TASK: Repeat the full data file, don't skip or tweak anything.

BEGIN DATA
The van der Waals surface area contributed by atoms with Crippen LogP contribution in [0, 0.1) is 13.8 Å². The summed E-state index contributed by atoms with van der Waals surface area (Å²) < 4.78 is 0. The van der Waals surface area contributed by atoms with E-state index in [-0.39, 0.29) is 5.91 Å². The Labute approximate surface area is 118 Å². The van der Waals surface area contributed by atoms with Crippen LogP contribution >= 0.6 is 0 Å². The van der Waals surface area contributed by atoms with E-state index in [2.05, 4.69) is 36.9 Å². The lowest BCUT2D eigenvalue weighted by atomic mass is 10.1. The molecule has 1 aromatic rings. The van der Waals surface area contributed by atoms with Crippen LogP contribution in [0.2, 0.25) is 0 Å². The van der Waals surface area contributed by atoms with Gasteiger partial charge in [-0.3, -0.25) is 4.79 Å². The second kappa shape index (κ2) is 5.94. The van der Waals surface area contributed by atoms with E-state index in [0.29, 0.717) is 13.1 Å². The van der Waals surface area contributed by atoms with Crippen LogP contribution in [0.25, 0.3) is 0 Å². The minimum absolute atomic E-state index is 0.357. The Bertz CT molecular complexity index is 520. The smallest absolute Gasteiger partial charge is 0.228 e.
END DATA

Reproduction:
The van der Waals surface area contributed by atoms with Crippen LogP contribution in [0, 0.1) is 13.8 Å². The summed E-state index contributed by atoms with van der Waals surface area (Å²) < 4.78 is 0. The van der Waals surface area contributed by atoms with E-state index in [-0.39, 0.29) is 5.91 Å². The Labute approximate surface area is 118 Å². The van der Waals surface area contributed by atoms with Crippen LogP contribution >= 0.6 is 0 Å². The van der Waals surface area contributed by atoms with E-state index in [2.05, 4.69) is 36.9 Å². The lowest BCUT2D eigenvalue weighted by atomic mass is 10.1. The molecule has 1 aromatic rings. The van der Waals surface area contributed by atoms with Crippen LogP contribution in [0.2, 0.25) is 0 Å². The van der Waals surface area contributed by atoms with Gasteiger partial charge in [-0.3, -0.25) is 4.79 Å². The second kappa shape index (κ2) is 5.94. The van der Waals surface area contributed by atoms with E-state index in [0.29, 0.717) is 13.1 Å². The van der Waals surface area contributed by atoms with Crippen LogP contribution in [0.25, 0.3) is 0 Å². The minimum absolute atomic E-state index is 0.357. The Bertz CT molecular complexity index is 520. The smallest absolute Gasteiger partial charge is 0.228 e.